Straw made houses were put up for sale in Bristol (UK) in 2015. These first straw bale houses are perfectly solid. Their superior insulation levels can reduce energy consumption by 90 percent!
A European Union-funded straw house development project was led by the University of Bath and specialist architectural firm ModCell. The first homes to appear on the market are a series of seven Bristol town homes. No one can know at first glance that they are made of unconventional building materials.
The houses are built of prefabricated wooden frames and straw-filled wooden panels. Each house is lined with bricks to maintain the traditional aesthetics of the area. Straw bales provide excellent levels of insulation that the University of Bath believes will reduce energy costs by 90 percent for each house individually.
The construction method uses a widely available resource (over 4 million tonnes of discarded straw is produced each year by farming activities in the UK). The thrown straw comes in the form of leftover cereal stalks. It takes 3 tons of straw to build a three-bedroom house. In theory, the UK has enough excess straw to build half a million homes each year.
Straw is a fairly durable building material. Professor Pit Walker, project leader for the development and testing of this construction method, said in an interview with the Guardian: “We conducted a series of fire tests that showed that the resistance of a straw bales to fire is extremely good and actually better than many modern forms of construction.” In addition, this type of construction has withstood the test of weather, harsh weather, and even hurricane winds.
In most stages of production and deployment, straw bales have proven to be an extremely sustainable construction solution. Craig White, director of architecture at ModCell, told the British Public Service that “the more we build with renewable materials like straw and wood, the less carbon will be found in the atmosphere, so we can reduce the effects of climate change.”
Professor Walker added: “As a building material, straw is a cheap and widely available by-product of food production that offers real potential for ultra-low carbon housing across the UK. Building with a straw can be a critical point in our path to a low carbon future. ”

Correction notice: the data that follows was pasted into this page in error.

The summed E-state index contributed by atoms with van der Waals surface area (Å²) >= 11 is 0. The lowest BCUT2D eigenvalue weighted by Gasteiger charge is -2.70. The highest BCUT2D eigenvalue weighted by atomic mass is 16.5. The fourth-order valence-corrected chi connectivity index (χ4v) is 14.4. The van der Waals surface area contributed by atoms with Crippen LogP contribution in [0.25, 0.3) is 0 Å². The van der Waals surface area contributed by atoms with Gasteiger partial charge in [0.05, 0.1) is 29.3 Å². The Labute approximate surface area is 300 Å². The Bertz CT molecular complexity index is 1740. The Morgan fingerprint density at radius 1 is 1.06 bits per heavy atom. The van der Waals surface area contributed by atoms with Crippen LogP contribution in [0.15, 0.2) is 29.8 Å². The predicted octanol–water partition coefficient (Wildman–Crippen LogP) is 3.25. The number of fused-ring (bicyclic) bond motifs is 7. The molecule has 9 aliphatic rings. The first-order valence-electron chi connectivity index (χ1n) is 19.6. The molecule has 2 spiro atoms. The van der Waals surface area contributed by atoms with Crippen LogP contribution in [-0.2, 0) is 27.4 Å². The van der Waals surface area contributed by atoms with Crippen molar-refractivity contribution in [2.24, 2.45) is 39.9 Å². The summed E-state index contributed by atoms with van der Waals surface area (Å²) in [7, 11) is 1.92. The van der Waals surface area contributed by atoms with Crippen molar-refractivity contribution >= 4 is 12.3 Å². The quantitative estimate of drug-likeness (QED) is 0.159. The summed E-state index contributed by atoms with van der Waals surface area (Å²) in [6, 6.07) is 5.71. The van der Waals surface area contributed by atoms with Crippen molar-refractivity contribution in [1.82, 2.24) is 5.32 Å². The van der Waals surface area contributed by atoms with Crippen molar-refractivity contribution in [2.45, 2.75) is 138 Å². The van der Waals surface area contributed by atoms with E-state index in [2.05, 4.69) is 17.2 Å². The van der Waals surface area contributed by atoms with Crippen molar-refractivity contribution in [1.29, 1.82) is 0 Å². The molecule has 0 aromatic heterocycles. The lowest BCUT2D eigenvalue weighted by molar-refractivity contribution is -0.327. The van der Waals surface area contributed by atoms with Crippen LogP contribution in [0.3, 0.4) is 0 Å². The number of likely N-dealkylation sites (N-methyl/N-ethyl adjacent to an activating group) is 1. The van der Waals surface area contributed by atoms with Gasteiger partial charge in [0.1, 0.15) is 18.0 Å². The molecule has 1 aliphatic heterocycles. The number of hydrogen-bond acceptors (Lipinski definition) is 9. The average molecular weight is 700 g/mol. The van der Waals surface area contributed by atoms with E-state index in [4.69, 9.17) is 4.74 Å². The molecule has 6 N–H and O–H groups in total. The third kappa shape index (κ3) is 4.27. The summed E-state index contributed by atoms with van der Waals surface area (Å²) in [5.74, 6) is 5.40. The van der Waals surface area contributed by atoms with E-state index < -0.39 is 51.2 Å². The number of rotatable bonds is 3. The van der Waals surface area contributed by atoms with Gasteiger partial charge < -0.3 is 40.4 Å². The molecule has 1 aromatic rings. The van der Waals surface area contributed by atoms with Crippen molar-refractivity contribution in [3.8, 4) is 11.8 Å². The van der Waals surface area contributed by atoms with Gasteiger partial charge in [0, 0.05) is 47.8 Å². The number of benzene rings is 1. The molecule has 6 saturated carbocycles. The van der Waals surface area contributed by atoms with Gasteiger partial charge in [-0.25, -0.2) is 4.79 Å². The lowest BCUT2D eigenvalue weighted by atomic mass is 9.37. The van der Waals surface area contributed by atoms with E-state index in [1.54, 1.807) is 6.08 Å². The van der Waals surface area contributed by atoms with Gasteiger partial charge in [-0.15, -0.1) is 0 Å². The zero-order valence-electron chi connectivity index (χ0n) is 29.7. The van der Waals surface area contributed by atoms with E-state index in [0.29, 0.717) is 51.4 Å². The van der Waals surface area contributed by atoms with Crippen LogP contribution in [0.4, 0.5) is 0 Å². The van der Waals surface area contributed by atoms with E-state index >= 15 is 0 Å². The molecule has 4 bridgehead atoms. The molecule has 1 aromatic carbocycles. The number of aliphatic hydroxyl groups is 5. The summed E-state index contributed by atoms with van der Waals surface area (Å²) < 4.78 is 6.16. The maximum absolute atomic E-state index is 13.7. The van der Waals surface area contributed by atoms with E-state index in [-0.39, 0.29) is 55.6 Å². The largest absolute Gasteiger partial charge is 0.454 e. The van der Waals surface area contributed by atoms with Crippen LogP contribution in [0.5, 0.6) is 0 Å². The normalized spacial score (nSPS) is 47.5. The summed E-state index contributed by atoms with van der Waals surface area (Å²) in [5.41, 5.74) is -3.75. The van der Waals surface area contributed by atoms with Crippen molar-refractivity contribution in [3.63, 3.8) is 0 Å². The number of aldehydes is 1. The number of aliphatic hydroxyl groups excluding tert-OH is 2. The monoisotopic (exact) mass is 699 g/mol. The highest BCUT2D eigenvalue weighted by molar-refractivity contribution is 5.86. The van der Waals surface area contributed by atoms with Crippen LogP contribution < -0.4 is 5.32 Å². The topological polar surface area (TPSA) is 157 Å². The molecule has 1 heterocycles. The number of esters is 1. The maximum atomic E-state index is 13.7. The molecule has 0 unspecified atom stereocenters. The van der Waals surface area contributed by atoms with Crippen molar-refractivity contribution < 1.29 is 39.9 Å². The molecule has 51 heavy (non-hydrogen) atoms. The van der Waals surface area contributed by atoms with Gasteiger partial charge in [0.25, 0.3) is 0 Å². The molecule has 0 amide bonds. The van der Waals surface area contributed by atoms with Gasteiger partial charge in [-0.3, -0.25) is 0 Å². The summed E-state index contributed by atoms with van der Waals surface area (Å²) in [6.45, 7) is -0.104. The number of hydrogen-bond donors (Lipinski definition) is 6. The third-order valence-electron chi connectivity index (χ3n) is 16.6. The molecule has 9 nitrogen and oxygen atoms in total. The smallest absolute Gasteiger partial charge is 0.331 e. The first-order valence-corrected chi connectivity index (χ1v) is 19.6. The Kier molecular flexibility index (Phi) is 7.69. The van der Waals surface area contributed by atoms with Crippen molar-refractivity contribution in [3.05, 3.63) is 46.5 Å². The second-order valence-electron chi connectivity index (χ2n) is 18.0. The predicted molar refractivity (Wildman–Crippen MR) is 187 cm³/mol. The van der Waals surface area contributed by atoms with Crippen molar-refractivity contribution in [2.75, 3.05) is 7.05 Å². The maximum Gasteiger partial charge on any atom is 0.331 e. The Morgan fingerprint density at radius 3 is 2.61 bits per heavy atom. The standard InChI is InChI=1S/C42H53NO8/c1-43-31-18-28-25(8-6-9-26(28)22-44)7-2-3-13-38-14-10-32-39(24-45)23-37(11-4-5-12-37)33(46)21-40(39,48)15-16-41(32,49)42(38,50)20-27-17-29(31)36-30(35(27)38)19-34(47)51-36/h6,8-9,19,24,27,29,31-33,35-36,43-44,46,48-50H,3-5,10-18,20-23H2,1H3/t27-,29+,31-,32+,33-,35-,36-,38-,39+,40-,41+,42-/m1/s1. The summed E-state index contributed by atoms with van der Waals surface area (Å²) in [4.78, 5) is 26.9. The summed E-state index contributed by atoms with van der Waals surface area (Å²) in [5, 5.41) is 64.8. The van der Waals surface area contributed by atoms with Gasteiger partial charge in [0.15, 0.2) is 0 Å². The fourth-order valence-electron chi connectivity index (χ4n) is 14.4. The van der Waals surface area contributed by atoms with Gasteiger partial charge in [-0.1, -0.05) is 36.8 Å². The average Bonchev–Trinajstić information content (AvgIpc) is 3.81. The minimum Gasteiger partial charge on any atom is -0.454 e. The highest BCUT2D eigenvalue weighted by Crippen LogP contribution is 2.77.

Britain builds first straw houses
Construction of the first slum dwelling homes in the UK is expected to significantly reduce heating, cooling and construction costs (2019).
Six three-bed houses will be built from 500 bales of straw. Each house will cost about 60,000 euros. This means that it will be around 20,000 euros cheaper than conventional bricks.
Experimental construction has begun in North Kesteven County. The region’s leader, Marion Brighton, says the straw has exceptional thermal properties. “We are working on availability, sustainability and reducing energy consumption. We have a lot of straw in this area, so it makes sense to use it. The houses will look similar to ordinary ones except that the exterior walls will be painted rather than red brick, “said Marion Brighton. A series of cottages in Martin Township was completed in April 2019. The construction technique will then continue in Waddington.
A spokeswoman for Amazon Nails, an architectural firm, claims that the ‘overhead’ of these households will be significantly cheaper. The longevity of a straw house is 100 years. The walls will be pressed and well insulated. Each straw house will have a wood stove.
Amazon Nails was founded in 1996 by Barbara Jones. To date, she has built more than 250 private and farmhouses out of straw. Construction is similar to prefabricated and is cheaper than standard brick houses.
This type of construction was first practiced in the mid-19th century by settlers in the Nebraska areas of North America.
http://www.buldipedia.com (photo Straw Bale Construction Nebraska, United States of America)